Fortunately, your health insurance plan is required to cover over 15 preventative services, including blood pressure and cholesterol screening, at no cost to you. Even if your issue doesn’t fall under a covered service — or if you’re uninsured — you might qualify for a free or low-cost health screening program for men.
While visiting the doctor is never fun (and sometimes downright awkward), these proactive screenings can help keep you healthy and thriving. Here are some resources to help you make your health a priority this Men’s Health Month.
General Men’s Health Care Resources
Whether you have health insurance through HealthCare.gov or private insurance through a provider like Blue Cross Blue Shield, the Affordable Care Act requires health insurance plans to cover a number of preventative services, including screening and/or counseling for:
- Alcohol misuse
- Blood pressure
- Lung cancer
- Tobacco use
- And more
If you don’t have insurance, you may also be able to find free or low-cost health screening programs. The Men’s Health Network and Men’s Health Month website both have a collection of valuable resources to get you started.
The Health Resources & Services Administration maintains a list of community health centers so you can find clinics in your area. You can also join the Men’s Health Network Online Support Community and seek advice from fellow members in the group.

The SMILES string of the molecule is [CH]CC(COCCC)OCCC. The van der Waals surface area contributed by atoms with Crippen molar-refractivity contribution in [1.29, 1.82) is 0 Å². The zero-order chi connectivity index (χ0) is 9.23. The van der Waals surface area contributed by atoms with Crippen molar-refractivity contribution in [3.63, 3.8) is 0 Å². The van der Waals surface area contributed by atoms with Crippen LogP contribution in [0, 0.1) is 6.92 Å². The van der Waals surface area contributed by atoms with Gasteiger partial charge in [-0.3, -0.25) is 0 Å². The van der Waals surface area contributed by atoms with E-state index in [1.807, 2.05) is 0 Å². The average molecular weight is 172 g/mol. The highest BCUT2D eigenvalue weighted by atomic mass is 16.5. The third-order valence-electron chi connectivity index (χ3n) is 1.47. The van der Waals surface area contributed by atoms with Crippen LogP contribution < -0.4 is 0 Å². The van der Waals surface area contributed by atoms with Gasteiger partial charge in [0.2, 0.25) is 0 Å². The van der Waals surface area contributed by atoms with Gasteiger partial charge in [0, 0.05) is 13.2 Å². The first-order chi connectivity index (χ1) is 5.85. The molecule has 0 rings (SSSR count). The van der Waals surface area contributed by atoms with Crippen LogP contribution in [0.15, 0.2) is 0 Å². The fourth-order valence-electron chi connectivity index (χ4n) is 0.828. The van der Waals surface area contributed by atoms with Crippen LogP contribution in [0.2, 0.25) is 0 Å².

Don’t let financial difficulties prevent you from getting the healthcare you need. With these resources, you may be able to find free or low-cost healthcare in your area.
Men’s Mental Health Resources
If you’re looking for mental health support, check out the National Alliance on Mental Illness database. This database contains more than 600 organizations that offer low-cost mental health services.
You could also try visiting a community mental health center or attending a local support or addiction recovery group. If you have insurance, check your plan to find out what mental health services it covers. Your doctor may be able to refer you to a provider in your area.
There are also a number of online therapy resources you can use. Talkspace and BetterHelp are two examples of online services that will connect you with a counselor and allow you to communicate via direct message or video chat.
Screenings for Prostate Cancer
Prostate cancer affects one out of every eight men, according to the American Cancer Society. Preventative screenings typically begin around age 50, though they may start earlier for patients with risk factors.
Early detection of the disease is key to beating the disease. If you’re looking for low-cost screening options, check out the database maintained by ZERO, a prostate cancer awareness organization. You might also be able to find a free exam at a hospital or university medical group by searching for it online.
While less common than prostate cancer, testicular cancer is another disease for which early detection is the key to recovery. Doctors often recommend that men stay on the lookout for symptoms with a monthly self-exam, perhaps using this men’s health app from the Testicular Cancer Society.